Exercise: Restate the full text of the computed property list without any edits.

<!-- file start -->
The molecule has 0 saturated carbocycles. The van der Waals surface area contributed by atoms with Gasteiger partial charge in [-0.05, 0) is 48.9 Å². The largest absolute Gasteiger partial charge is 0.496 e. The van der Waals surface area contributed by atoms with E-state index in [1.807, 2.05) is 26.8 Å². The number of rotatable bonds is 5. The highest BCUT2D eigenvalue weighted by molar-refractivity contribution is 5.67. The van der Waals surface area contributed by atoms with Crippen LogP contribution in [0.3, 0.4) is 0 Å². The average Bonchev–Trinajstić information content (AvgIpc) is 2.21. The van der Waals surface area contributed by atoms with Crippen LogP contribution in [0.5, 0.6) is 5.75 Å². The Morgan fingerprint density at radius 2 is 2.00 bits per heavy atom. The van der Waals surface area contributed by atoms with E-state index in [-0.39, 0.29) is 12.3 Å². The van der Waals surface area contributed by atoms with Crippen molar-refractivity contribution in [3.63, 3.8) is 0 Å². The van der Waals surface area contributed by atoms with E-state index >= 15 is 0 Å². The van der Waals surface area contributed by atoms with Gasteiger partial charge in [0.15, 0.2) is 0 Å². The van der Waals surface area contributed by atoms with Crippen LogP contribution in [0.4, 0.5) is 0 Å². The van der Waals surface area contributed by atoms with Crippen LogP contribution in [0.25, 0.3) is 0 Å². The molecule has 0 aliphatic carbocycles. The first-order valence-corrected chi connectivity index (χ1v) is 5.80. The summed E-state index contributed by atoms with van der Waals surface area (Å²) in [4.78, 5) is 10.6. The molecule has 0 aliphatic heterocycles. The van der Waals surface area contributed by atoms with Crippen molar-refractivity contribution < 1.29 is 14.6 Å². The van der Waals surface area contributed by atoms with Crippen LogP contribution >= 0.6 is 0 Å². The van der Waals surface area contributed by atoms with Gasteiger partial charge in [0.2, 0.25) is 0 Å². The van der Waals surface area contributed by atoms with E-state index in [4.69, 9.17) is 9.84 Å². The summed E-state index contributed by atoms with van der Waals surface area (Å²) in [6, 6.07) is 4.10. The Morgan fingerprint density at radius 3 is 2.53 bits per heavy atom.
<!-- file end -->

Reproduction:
The molecule has 0 saturated carbocycles. The van der Waals surface area contributed by atoms with Gasteiger partial charge in [-0.05, 0) is 48.9 Å². The largest absolute Gasteiger partial charge is 0.496 e. The van der Waals surface area contributed by atoms with E-state index in [1.807, 2.05) is 26.8 Å². The number of rotatable bonds is 5. The highest BCUT2D eigenvalue weighted by molar-refractivity contribution is 5.67. The van der Waals surface area contributed by atoms with Crippen LogP contribution in [0.3, 0.4) is 0 Å². The average Bonchev–Trinajstić information content (AvgIpc) is 2.21. The van der Waals surface area contributed by atoms with Crippen LogP contribution in [0.5, 0.6) is 5.75 Å². The Morgan fingerprint density at radius 2 is 2.00 bits per heavy atom. The van der Waals surface area contributed by atoms with E-state index in [-0.39, 0.29) is 12.3 Å². The van der Waals surface area contributed by atoms with Crippen molar-refractivity contribution in [3.63, 3.8) is 0 Å². The van der Waals surface area contributed by atoms with E-state index >= 15 is 0 Å². The van der Waals surface area contributed by atoms with Gasteiger partial charge in [0.15, 0.2) is 0 Å². The van der Waals surface area contributed by atoms with Crippen LogP contribution in [0.4, 0.5) is 0 Å². The van der Waals surface area contributed by atoms with Crippen LogP contribution in [0.25, 0.3) is 0 Å². The molecule has 0 aliphatic carbocycles. The first-order valence-corrected chi connectivity index (χ1v) is 5.80. The summed E-state index contributed by atoms with van der Waals surface area (Å²) in [4.78, 5) is 10.6. The molecule has 0 aliphatic heterocycles. The van der Waals surface area contributed by atoms with Crippen molar-refractivity contribution < 1.29 is 14.6 Å². The van der Waals surface area contributed by atoms with Crippen LogP contribution >= 0.6 is 0 Å². The van der Waals surface area contributed by atoms with Gasteiger partial charge in [0.2, 0.25) is 0 Å². The van der Waals surface area contributed by atoms with E-state index in [4.69, 9.17) is 9.84 Å². The summed E-state index contributed by atoms with van der Waals surface area (Å²) in [6, 6.07) is 4.10. The Morgan fingerprint density at radius 3 is 2.53 bits per heavy atom.